As lay associates, sisters and brothers of the Ireland England Province of the Congregation of the Sacred Hearts of Jesus & Mary, we are priviliged to be able to offer you some thoughts and reflections on our Sunday readings. We start this sharing with homilies that have been prepared for Advent 2018, beginning with the Vigil Mass for Dec. 1st.  Many of our lay associates, sisters and brothers have contributed to putting together for the first time, homilies which cover every Sunday of the Liturgical year.  We hope that you will find this service to be of assistance to you in your ministry or just as an opportunity for you to reflect and to pray on the various themes that these reading have to offer us.

preach gospel always

2.  All homilies from the 4th Sunday in Ordinary time to the 3rd Sunday of Lent can be accessed by clicking here.

1.  All homilies for Advent up to the third Sunday in Ordinary time can be accessed by clicking here.   

 Each week on a Monday, we will post the homily for the following w/e on this Homily Homepage.    

For the Jews at the time of Jesus, His concept of forgiveness would have been fairly radical. The law was about retaliation “an eye for an eye and a tooth for a tooth”. The Old Testament relationships of love your neighbour and hate your enemy, in the teaching of Jesus became “Love your enemies”. Jesus, as it were, took the Old Testament law and turned it around. He not only taught forgiveness, but it was evident in his life. In Gethsemane – he healed the ear of the servant whose ear Peter had cut off. Many of his talks and parables were on forgiveness – the unforgiving servant: Peter asked “How many times do we forgive” and Jesus replied “Seventy times Seven” which means innumerable. We cannot limit our forgiveness.

I am sure you are well aware of the story of the two prisoners, who met years after their release. One had made something of his life after he left prison, but the other was holding revenge in his heart towards one of the guards – they both had the same experience and struggle, but handled it differently. Nelson Mandela wrote “As I walked out the door toward the gate that would lead to my freedom, I knew if I didn't leave my bitterness and hatred behind, I'd still be in prison.” Refusing to forgive can keep us in prison, but each of us holds the key and we have to choose to be free or to stay in prison.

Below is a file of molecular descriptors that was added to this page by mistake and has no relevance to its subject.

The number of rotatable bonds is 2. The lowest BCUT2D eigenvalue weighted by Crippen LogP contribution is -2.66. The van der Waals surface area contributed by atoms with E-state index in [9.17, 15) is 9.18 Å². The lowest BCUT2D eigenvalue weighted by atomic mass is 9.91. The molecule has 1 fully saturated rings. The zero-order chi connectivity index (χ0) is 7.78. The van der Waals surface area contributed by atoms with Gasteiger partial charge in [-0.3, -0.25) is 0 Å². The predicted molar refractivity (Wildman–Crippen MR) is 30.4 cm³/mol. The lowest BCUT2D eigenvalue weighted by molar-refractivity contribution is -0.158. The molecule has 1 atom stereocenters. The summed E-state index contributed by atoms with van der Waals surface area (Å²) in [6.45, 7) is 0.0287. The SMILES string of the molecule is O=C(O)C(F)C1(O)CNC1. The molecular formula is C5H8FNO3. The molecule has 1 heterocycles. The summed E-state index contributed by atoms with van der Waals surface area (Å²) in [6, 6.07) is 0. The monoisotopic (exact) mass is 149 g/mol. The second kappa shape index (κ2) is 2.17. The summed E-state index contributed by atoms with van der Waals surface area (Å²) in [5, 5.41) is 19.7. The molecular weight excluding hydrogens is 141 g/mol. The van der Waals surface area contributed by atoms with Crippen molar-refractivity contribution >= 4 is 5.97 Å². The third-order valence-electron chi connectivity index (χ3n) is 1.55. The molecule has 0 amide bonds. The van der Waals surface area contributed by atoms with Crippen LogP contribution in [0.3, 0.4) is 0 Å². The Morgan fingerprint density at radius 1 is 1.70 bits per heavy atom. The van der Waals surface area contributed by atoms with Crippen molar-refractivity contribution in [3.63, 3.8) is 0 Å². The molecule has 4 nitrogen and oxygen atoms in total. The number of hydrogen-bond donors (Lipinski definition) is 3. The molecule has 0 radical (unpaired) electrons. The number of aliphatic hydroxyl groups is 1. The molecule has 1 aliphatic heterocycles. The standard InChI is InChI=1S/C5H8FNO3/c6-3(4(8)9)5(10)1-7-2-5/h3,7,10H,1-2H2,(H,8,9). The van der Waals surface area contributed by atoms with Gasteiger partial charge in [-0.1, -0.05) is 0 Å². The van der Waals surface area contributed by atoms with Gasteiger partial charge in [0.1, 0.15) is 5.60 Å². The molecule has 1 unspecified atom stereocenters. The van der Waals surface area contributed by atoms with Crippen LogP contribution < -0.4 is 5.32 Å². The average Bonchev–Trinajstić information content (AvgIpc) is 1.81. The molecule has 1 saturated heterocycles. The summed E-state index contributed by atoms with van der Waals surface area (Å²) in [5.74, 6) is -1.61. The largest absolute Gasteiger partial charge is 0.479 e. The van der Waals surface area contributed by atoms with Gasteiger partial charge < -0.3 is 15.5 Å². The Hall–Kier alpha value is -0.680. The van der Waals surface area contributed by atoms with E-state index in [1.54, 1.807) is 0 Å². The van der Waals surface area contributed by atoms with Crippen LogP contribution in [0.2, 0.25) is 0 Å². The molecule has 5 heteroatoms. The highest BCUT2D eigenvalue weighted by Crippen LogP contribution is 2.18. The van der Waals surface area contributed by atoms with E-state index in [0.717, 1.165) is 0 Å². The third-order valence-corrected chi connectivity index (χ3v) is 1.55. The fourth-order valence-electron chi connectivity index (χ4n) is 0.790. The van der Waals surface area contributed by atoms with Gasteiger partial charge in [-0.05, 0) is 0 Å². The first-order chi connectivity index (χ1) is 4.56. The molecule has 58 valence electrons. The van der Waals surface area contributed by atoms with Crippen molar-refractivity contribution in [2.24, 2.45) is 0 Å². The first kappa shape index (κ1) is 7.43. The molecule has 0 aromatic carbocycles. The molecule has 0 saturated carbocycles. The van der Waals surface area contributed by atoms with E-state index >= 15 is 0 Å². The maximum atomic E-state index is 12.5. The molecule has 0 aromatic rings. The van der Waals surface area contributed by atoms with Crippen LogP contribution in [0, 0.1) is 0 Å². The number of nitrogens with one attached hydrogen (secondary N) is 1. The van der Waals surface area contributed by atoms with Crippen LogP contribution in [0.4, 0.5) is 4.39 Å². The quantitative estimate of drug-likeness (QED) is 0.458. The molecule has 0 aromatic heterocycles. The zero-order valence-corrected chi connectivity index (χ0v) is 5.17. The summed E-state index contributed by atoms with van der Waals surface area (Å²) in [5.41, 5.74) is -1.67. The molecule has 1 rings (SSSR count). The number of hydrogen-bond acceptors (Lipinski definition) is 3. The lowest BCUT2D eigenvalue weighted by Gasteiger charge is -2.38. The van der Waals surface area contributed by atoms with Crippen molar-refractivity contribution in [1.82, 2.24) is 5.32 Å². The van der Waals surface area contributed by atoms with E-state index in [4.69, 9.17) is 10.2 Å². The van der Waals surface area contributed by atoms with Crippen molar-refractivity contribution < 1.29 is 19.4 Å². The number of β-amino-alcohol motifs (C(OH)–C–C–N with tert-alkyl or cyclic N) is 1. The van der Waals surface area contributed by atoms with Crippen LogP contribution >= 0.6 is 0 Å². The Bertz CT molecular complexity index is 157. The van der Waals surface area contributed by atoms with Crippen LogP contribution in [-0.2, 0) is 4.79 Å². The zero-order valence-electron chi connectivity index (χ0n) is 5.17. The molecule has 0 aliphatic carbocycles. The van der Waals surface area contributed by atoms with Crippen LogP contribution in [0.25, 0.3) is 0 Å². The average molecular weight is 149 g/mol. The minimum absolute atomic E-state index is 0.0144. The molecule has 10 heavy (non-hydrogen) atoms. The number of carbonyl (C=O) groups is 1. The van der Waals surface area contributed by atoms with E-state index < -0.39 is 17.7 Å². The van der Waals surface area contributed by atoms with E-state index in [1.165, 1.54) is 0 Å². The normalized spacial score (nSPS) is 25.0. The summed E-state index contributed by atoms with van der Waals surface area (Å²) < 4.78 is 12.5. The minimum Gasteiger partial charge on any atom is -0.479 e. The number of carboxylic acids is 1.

Forgiveness is not condoning what has happened, or suggesting that what was done was acceptable. It is not excusing the person. Forgiveness implies that the other person has done wrong, but I still forgive. It is not tolerating what has happened. I can forgive while it is not something to be tolerated. It is not forgetting. If I am deeply hurt, I cannot forget. But we can confuse forgiving and forgetting. There is a way of remembering. We can remember facts, but let go of resentment, hurt and anger that came at the time. There is a simple decision to be made. Am I willing or unwilling to forgive, to let go of my anger, resentment and hold on to it. Am I ready to live with the consequences of not forgiving, of being resentful, angry, bitter, wanting to seek revenge? The one who continues to suffer is the one who refuses to forgive.

Look at how God forgives us. The Prodigal Son (Lk 15:11-32) is a story of a father and how he receives back his son. There is nothing about conditions. It is the kind of risk God takes with us every day. God forgives without conditions. Forgiveness allows us to leave the past in the past and live in the present. I acknowledge what has happened, but I am not going to be controlled by it.

Forgiveness allows my heart to heal and to be happy. For me the main reason to forgive is to allow healing in my heart from resentment, deep hurts, and bitterness and to replace them with peace and happiness. Let us take a few moments to consider have I ever seen or experienced in my life or the lives of others? And remember one important thing that we often forget: God forgives you, so do not forget to forgive yourself.


2.  All homilies from the 4th Sunday in Ordinary time to the 3rd Sunday of Lent can be accessed by clicking here.

1.  All homilies for Advent up to the third Sunday in Ordinary time can be accessed by clicking here.